Ca2+ (mg/L)###83.30###131.12###119.71

Mg2+(mg/L)###18.71###39.02###32.21

SO42+ (mg/L)###125.40###834.70###367.94

Cl- (mg/L)###20.20###197.34###96.80

HCO3- (mg/L)###140.00###580.00###385.71

Zn (mg/L)###1.21###5.37###3.12

Fe (mg/L)###12.10###13.15###12.63

Co (mg/L)###0.08###1.57###0.89

Pb (mg/L)###1.73###2.84###2.19

Ni (mg/L)###0.20###0.38###0.29

Mn (mg/L)###0.57###3.15###1.31

Na%###49.8###68.4###59.98

SAR###2.96###5.65###4.58

###Soil

Na (mg/kg)###452.42###736.55###614.60

K (mg/kg)###17.83###28.64###21.08

Ca (mg/kg)###269.90###414.29###360.39

Mg (mg/kg)###74.41###79.36###77.27

Cu (mg/L)###2.50###9.70###5.75

Zn (mg/L)###3.40###38.00###21.74

Fe (mg/L)###14.20###28.20###19.73

Co (mg/L)###5.20###8.00###6.58

Cd (mg/L)###2.50###8.20###6.20

Pb (mg/L)###4.50###15.70###9.01

Cr (mg/L)###2.00###7.50###3.88

Ni (mg/L)###8.70###19.20###15.35

Mn (mg/L)###9.80###21.40###14.21

Na%###48.98###61.93###54.24

SAR###5.45###10.23###7.69

Physical parameters

Practically the measurement of quantity of odor is not possible but it guides to gross contamination of water [12]. Results show that almost all samples were odorless which indicates the presence of very less quantity of chemicals especially organic matter in the water or soil [13] and also indicative of decreased biological or industrial activity [14].

Color of the water is mainly due to influence of iron and manganese, vegetation and particles of soil [14]. No health based guidelines are given for color in water [11]. All water samples appeared colorless, while slight brown color is observed in soil samples.

The measurement of temperature largely affects the physical and chemical properties of groundwater [15]. The temperatures of ground water samples varied from 23-25C (Table 1) which suggested that all water samples are suitable for plant growth because at temperature more than 30C delay and decay the plant growth [16], however, the rate of biological as well as chemical activities increases, almost doubles with every 10C rise in temperature [17].

The pH is hydrogen ion activity and is defined as the reciprocal of the hydrogen ion activity at a given temperature. The pH is measured in scales of 0 to 14 [15]. In all the water samples of study area pH is fluctuated between 7.25-7.88 which is suitable for drinking purpose [16] and within WHO limit (6.5-8.5). The pH of soil samples ranges from 8.5-9.0. Both the ground water and soil samples indicate alkaline nature which may be due to fertilizers commonly used to increase the fertility of soil containing sulfate or pesticides/ insecticides [18, 19].

Water capability to transmit electric current is known as electrical conductivity [20]. Water is been able to conduct electric current when the conductivity is proportional to the amount of dissolved ions in water. It is a helpful to appraise water purity [21]. The correlation matrix between EC and SO4 and Cl is 0.97 and 0.92 respectively (Table 2). The standard value for irrigation water suggested by [19] is less than 2 mS/cm considered excellent for irrigation and production whereas; 4.0 mS/cm, shows drastic effects on water and physiological drought to crops [22]. According to [11] normal range of electrical conductivity for water is 400-600uS/cm [23]. The value of EC in all water samples exceeded the safe limits of WHO (2006), and thus cannot be suitable for drinking purpose, it's probably due to the presence of dissolved salts like NaCl, poor irrigation management domestic discharges and elements from water runoff [24].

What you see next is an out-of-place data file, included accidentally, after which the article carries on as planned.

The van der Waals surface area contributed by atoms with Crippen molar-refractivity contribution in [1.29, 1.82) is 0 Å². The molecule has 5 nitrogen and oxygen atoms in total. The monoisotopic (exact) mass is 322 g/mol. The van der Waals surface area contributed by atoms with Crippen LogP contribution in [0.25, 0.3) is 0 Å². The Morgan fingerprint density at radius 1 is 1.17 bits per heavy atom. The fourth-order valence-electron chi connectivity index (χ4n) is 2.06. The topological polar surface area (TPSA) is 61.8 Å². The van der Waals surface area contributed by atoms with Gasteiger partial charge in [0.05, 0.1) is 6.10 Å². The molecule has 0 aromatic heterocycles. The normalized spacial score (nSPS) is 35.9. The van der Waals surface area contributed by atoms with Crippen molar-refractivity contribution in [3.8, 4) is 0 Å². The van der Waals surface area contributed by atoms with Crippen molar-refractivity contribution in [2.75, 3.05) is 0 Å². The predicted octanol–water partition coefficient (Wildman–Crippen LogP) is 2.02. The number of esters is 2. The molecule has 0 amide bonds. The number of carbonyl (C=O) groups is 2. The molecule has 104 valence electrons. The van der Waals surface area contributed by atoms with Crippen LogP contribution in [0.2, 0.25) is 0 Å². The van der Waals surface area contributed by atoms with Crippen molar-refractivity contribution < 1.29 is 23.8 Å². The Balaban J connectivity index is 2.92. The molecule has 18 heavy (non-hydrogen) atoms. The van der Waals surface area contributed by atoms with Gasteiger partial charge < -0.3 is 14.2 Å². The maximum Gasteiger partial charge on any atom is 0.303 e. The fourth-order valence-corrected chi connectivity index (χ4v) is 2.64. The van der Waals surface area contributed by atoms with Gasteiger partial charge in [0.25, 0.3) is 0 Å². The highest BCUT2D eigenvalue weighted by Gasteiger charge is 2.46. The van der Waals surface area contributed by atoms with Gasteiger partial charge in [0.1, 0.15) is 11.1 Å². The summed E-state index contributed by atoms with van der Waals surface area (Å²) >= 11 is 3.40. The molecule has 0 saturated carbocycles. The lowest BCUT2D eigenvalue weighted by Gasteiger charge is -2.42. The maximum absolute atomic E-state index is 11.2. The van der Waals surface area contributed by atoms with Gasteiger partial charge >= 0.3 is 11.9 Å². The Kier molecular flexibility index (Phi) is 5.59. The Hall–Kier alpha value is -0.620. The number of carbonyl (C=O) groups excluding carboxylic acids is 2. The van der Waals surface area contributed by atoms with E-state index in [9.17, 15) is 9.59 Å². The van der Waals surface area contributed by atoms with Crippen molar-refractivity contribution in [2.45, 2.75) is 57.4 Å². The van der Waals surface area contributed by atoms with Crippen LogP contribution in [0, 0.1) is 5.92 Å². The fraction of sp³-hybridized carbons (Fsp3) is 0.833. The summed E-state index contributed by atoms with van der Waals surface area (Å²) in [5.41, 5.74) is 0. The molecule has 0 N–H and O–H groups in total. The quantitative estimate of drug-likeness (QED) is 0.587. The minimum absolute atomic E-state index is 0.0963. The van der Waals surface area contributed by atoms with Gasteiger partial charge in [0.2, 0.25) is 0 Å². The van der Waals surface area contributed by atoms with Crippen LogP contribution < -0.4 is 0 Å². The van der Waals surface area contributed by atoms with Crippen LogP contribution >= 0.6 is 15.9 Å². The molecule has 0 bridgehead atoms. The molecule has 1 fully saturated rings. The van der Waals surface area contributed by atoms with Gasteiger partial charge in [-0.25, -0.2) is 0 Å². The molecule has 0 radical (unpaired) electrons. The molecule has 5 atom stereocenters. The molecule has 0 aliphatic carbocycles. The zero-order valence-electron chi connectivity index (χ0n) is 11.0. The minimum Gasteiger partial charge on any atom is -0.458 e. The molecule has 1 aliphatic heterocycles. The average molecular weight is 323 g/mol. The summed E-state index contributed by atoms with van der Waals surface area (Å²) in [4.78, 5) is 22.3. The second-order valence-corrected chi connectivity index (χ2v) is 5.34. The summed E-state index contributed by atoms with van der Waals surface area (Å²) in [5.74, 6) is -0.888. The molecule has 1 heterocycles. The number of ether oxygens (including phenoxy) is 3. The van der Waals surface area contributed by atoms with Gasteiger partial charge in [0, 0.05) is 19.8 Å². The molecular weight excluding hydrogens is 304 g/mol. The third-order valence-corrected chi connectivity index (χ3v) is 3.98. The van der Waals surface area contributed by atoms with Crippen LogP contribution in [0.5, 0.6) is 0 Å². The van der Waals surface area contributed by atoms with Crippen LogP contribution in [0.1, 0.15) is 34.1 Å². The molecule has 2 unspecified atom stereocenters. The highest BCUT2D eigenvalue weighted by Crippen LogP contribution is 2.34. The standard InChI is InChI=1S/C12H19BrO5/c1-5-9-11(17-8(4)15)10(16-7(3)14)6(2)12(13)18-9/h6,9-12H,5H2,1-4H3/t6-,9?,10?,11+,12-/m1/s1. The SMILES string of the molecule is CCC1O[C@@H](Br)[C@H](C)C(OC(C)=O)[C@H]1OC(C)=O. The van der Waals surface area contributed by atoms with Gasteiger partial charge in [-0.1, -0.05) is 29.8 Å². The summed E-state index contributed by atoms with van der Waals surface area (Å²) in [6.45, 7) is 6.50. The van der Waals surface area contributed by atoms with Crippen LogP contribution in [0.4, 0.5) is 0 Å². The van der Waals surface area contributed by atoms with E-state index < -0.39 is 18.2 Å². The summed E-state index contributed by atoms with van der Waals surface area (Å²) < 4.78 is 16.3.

The quantity of total dissolved solids in water determines the quality of drinking water. The amount of different types of water soluble minerals and organic matters define total dissolved solid [25]. Normal range of TDS for drinking water is 50-250mg/ml [21]. The TDS of water samples found between 305-906mg/l, in samples 1, 2 and 3 TDS are 600-900 mg/l considered fair, samples 4, 5, 6 and 7 are of good quality with 300-600mg/l TDS values (Fig. 1). None of the samples possess values higher than 1000mg/l the WHO recommended guidelines, also saline or brine nature was not observed in any sample. Umadevi et al [26, 27] worked previously in the area and reported that TDS less than 1000 is 'fresh water' and secure to be utilized for drinking and irrigation purposes.

Chemical parameters

Sodium (Na) is significantly contributed from the rocks weathering or by the of sodium salt deposition in the soil [28]. It may cause increased pH >8 and TDS content in water [22] which makes water hazardous for drinking and irrigation. In a base-exchange reaction in water Ca and Mg cations are replaced by sodium ions makes the soil more alkaline leads to the direct effects on the fertility rate of agriculture soil. Sodium concentration in groundwater varies from 144-280mg/L (Table 1), minimum at Shadi Shaheed and maximum at Hussainabad. Only samples 3, 4 and 7 are within the recommended guidelines values of 200mg/L [11]. Present finding is compatible with the work of Majidano et al. [29], which may be due to the saline water imposition or industrial and domestic discharges on the ground [26]. High concentration of Na ion in drinking water may cause high systolic blood pressure, risk of hyper tension and cardio vascular disease [30].